Accordingly, we should assert as a principle the idea that ubiquitous systems must not introduce undue complications into ordinary operations. You should not have to configure, manage or monitor the behavior of a ubiquitous system intervening in daily situations.

Also, we should be able to identify states through our interaction with the systems, and by doing so we should be also allowed to go back if any mistake is committed. By doing so we can get closer to a system that indeed allows us to do a specific task in less time; leading, that way, our performance into a productive level.

Thus, we should insist in excluding ubiquitous systems from our everyday lives unless they are demonstrably more respectful of our time than information technologies have tended to be in the past.

•    Thesis 77 – Everyware must be deniable

Our last principle is perhaps the hardest to observe. Ubiquitous systems must offer users the ability to opt out, always and at any point.

In other words, we should be able to say no, without suffering any kind of complication. This makes us also think about that there should exist alternatives.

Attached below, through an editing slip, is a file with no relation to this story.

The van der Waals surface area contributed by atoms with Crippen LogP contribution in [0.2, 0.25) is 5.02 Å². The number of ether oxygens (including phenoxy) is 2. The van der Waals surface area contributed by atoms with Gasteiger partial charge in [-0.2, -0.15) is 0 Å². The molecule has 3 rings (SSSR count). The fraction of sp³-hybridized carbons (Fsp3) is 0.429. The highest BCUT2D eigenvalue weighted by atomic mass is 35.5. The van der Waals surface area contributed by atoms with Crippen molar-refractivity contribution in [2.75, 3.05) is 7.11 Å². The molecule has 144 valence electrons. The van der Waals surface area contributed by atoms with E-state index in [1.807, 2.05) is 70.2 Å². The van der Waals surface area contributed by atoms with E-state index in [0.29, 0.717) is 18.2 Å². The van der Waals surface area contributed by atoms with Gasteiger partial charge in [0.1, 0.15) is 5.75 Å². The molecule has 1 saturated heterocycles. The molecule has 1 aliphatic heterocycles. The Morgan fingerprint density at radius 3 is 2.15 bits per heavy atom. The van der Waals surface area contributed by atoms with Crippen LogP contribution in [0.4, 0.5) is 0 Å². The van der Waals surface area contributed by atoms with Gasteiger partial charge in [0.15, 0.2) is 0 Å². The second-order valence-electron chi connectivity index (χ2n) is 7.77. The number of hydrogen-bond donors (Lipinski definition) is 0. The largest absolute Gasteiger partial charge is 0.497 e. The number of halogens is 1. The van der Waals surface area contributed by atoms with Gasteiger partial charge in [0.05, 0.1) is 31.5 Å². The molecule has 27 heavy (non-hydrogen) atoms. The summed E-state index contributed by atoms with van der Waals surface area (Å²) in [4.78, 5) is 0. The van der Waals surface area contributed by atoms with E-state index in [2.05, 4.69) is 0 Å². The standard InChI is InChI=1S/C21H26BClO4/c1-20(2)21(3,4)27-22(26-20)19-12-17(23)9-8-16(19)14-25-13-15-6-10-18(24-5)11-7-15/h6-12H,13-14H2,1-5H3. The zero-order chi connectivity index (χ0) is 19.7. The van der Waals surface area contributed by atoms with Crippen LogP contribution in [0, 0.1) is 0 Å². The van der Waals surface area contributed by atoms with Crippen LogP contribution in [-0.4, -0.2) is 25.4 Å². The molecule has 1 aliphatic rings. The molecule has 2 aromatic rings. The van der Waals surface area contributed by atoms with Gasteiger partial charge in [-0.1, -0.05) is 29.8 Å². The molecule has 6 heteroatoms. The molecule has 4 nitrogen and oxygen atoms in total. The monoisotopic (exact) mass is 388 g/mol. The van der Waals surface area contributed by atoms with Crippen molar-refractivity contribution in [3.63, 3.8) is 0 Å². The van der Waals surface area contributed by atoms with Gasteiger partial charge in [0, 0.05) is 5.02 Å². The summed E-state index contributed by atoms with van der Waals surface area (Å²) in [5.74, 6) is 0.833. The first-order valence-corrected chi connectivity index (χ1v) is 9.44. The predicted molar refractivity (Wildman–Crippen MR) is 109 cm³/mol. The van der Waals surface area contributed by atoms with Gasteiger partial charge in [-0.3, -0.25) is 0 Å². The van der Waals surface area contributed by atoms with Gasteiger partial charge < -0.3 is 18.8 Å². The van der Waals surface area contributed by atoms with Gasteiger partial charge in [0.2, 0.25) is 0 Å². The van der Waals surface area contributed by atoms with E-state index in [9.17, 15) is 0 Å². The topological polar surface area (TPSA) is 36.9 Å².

Alternatives such as “backward” compatibility, the choice of using a key instead of a RFID tag, the choice of doing everything without a ubiquitous-based system. In fact, where the private sphere is concerned, you should be able to go about all the business of an adult life without ever once being compelled to engage the tendrils of some ubiquitous informatics system.

All of the wonderful things our ubiquitous technology will do for us will mean little if we don’t, as individuals, have genuine power to evaluate its merits on our own terms and make decisions accordingly. We must see that everyware serves us, and when it does not, we must be afforded the ability to shut it down. Even in the unlikely event that every detail of its implementation is handled perfectly and in a manner consistent with our highest ambitions, a paradise without choice is no paradise at all.